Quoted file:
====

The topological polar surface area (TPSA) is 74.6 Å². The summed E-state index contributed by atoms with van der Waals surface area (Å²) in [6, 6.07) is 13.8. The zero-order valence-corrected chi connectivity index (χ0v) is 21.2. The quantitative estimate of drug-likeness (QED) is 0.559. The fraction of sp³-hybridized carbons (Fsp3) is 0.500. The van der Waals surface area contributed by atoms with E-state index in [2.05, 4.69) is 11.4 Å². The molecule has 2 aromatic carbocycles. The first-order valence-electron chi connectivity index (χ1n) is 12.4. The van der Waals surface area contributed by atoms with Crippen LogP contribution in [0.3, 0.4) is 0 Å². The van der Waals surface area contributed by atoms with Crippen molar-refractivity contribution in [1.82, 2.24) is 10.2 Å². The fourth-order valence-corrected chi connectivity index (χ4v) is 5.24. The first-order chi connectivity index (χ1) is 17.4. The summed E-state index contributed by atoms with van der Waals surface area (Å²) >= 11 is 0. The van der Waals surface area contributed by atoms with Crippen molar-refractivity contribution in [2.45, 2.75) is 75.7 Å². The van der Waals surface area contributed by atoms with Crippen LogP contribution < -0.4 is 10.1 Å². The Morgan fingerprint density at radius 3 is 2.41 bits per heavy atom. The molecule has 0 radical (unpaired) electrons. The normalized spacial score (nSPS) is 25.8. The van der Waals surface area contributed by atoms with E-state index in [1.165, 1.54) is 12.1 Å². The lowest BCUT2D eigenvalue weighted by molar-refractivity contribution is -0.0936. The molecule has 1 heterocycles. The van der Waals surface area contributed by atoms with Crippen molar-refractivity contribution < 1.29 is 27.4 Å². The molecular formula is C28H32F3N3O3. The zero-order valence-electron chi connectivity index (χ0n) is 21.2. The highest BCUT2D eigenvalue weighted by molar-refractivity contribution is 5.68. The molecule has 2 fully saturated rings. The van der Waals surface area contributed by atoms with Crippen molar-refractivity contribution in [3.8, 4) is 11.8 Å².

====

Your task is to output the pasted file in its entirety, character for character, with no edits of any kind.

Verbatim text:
The topological polar surface area (TPSA) is 74.6 Å². The summed E-state index contributed by atoms with van der Waals surface area (Å²) in [6, 6.07) is 13.8. The zero-order valence-corrected chi connectivity index (χ0v) is 21.2. The quantitative estimate of drug-likeness (QED) is 0.559. The fraction of sp³-hybridized carbons (Fsp3) is 0.500. The van der Waals surface area contributed by atoms with E-state index in [2.05, 4.69) is 11.4 Å². The molecule has 2 aromatic carbocycles. The first-order valence-electron chi connectivity index (χ1n) is 12.4. The van der Waals surface area contributed by atoms with Crippen LogP contribution in [0.3, 0.4) is 0 Å². The van der Waals surface area contributed by atoms with Crippen molar-refractivity contribution in [1.82, 2.24) is 10.2 Å². The fourth-order valence-corrected chi connectivity index (χ4v) is 5.24. The first-order chi connectivity index (χ1) is 17.4. The summed E-state index contributed by atoms with van der Waals surface area (Å²) >= 11 is 0. The van der Waals surface area contributed by atoms with Crippen molar-refractivity contribution in [2.45, 2.75) is 75.7 Å². The van der Waals surface area contributed by atoms with Crippen LogP contribution < -0.4 is 10.1 Å². The Morgan fingerprint density at radius 3 is 2.41 bits per heavy atom. The molecule has 0 radical (unpaired) electrons. The normalized spacial score (nSPS) is 25.8. The van der Waals surface area contributed by atoms with E-state index in [1.165, 1.54) is 12.1 Å². The lowest BCUT2D eigenvalue weighted by molar-refractivity contribution is -0.0936. The molecule has 1 heterocycles. The van der Waals surface area contributed by atoms with Crippen molar-refractivity contribution < 1.29 is 27.4 Å². The molecular formula is C28H32F3N3O3. The zero-order valence-electron chi connectivity index (χ0n) is 21.2. The highest BCUT2D eigenvalue weighted by molar-refractivity contribution is 5.68. The molecule has 2 fully saturated rings. The van der Waals surface area contributed by atoms with Crippen molar-refractivity contribution in [3.8, 4) is 11.8 Å².